This week, Oxford Dictionaries announced their 2013 Word of the Year. And the winner is…
Defined as “a photograph that one has taken of oneself, typically one taken with a smartphone or webcam and uploaded to a social media website,” selfie joins other top words such as “gif” and “omnishambles” as Words of the Year.
Upon reading about selfie’s honor, I wondered to myself, “out of all the words in the English language, how does Oxford decide which one is the Word of the Year?” Seems like a decision that should not be taken lightly.
My guess is that they pick a word that is trendy or popular in order to gain some publicity for their dictionary. Given that “twerk” and “bitcoin” were finalists for Word of the Year, I think my guess is probably accurate. That being said, there is nothing wrong with using a word like selfie to gain a little exposure (don’t tell anyone, but that is what I am trying to do with this post).
Besides picking a popular word, how exactly does Oxford decide which word deserves the honor of Word of the Year?
According to Oxford Dictionaries’ blog the Word of the Year is ultimately chosen by a team lexicographers, dictionary consultants, and editorial, marketing, and publicity staff at Oxford Dictionaries. Software helps determine the initial contenders by scanning a database of around 150 million words used online each month for new trends and frequency of use.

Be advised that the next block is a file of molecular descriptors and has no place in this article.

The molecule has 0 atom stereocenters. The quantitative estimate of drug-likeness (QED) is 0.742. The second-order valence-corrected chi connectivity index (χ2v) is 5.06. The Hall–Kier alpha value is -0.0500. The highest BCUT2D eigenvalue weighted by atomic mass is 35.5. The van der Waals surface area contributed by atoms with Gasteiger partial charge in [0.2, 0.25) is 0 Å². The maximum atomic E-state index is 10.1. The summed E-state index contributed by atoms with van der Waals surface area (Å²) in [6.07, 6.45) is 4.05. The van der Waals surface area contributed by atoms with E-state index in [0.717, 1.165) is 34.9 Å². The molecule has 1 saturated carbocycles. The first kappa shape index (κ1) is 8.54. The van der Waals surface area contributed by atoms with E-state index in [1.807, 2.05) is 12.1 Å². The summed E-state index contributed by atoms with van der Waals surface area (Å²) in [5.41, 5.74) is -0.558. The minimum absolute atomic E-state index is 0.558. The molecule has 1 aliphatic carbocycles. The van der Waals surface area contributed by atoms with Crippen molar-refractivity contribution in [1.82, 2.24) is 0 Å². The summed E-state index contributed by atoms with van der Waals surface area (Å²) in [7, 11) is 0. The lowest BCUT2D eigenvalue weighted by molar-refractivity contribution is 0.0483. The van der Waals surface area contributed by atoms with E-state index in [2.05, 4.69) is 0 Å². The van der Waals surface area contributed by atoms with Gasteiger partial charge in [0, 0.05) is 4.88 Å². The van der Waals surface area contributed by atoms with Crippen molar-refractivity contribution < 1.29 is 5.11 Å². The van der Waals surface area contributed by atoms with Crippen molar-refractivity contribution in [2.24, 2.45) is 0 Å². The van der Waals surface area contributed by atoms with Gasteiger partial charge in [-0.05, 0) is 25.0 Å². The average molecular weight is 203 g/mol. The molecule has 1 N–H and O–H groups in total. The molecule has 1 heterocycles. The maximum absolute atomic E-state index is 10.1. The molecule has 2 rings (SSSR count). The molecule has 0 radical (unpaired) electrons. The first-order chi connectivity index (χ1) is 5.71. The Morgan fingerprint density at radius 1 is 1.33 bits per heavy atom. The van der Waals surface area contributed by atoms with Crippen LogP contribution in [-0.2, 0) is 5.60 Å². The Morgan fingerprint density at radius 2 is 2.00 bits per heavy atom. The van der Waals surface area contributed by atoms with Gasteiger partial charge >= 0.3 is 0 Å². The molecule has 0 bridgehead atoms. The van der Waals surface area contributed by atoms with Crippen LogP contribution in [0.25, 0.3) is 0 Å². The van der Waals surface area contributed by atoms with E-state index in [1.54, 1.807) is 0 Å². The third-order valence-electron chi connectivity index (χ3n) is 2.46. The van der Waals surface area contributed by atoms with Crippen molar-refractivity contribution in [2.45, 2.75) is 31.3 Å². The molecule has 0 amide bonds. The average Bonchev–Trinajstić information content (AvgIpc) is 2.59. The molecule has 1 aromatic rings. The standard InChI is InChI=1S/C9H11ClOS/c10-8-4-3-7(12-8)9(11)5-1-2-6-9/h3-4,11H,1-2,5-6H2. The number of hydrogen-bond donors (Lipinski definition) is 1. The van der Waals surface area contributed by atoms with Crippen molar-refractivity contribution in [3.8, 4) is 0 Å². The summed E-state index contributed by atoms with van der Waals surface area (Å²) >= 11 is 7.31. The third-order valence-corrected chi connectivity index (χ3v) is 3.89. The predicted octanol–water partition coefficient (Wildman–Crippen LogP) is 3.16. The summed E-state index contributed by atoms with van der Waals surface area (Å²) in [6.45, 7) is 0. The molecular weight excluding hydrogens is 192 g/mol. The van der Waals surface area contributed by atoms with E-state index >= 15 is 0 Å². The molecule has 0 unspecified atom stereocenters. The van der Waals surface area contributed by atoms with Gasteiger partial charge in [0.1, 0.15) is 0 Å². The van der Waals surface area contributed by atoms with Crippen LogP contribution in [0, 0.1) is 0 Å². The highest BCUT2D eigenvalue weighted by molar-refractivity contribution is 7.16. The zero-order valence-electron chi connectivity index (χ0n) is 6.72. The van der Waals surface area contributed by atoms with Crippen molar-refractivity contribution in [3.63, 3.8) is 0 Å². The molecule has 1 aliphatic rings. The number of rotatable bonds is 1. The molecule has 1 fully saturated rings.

“We can see a phenomenal upward trend in the use of ‘selfie’ in 2013, and this helped to cement its selection as Word of the Year,” Oxford Dictionaries Editorial Director Judy Pearsall said in a press release.
I don’t know what lexicographers or dictionary consultants are, but Oxford Dictionaries seems to have a sound process in picking the Word of the Year. If I understand it correctly, the Word of the Year doesn’t have to be a trendy word, just one that has asserted “some kind of prominence.”
Reading all this leaves me with just two more questions…
First off, why do they pick the Word of the Year now? Last I checked there is still over a month left in the year. What’s the rush Oxford?
And my second question…is a selfie really a selfie if there is more than one person in the picture?
If you look at the selfie slide show on CNN you will see that many of the pictures are of two or more people. I thought a selfie was a picture “one has taken of oneself.” Wouldn’t a picture that you take of yourself and others be called a “weie” or an “usie”, or just a normal picture?
I guess those questions will just have to wait until another Wonder Why Wednesday.